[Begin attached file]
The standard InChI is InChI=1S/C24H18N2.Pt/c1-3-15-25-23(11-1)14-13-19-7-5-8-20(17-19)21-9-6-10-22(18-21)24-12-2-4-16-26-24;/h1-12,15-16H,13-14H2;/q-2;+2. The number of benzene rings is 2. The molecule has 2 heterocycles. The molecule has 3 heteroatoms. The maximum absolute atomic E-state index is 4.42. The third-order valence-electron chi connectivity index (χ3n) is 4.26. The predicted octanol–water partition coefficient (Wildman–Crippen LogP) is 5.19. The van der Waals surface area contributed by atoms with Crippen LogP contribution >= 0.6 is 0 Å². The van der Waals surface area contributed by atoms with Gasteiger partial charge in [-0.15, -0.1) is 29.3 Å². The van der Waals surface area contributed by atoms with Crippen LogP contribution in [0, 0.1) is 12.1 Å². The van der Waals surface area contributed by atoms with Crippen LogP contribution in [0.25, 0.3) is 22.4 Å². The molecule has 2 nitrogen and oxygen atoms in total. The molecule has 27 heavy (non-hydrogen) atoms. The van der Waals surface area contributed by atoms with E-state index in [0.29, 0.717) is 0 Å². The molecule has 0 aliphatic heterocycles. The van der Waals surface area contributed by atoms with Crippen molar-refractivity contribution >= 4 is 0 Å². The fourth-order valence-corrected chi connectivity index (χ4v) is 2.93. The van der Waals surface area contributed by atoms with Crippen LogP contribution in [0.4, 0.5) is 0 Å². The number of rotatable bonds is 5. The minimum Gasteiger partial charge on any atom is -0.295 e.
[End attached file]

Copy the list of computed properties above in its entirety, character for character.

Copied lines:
The standard InChI is InChI=1S/C24H18N2.Pt/c1-3-15-25-23(11-1)14-13-19-7-5-8-20(17-19)21-9-6-10-22(18-21)24-12-2-4-16-26-24;/h1-12,15-16H,13-14H2;/q-2;+2. The number of benzene rings is 2. The molecule has 2 heterocycles. The molecule has 3 heteroatoms. The maximum absolute atomic E-state index is 4.42. The third-order valence-electron chi connectivity index (χ3n) is 4.26. The predicted octanol–water partition coefficient (Wildman–Crippen LogP) is 5.19. The van der Waals surface area contributed by atoms with Crippen LogP contribution >= 0.6 is 0 Å². The van der Waals surface area contributed by atoms with Gasteiger partial charge in [-0.15, -0.1) is 29.3 Å². The van der Waals surface area contributed by atoms with Crippen LogP contribution in [0, 0.1) is 12.1 Å². The van der Waals surface area contributed by atoms with Crippen LogP contribution in [0.25, 0.3) is 22.4 Å². The molecule has 2 nitrogen and oxygen atoms in total. The molecule has 27 heavy (non-hydrogen) atoms. The van der Waals surface area contributed by atoms with E-state index in [0.29, 0.717) is 0 Å². The molecule has 0 aliphatic heterocycles. The van der Waals surface area contributed by atoms with Crippen molar-refractivity contribution >= 4 is 0 Å². The fourth-order valence-corrected chi connectivity index (χ4v) is 2.93. The van der Waals surface area contributed by atoms with Crippen LogP contribution in [0.4, 0.5) is 0 Å². The number of rotatable bonds is 5. The minimum Gasteiger partial charge on any atom is -0.295 e.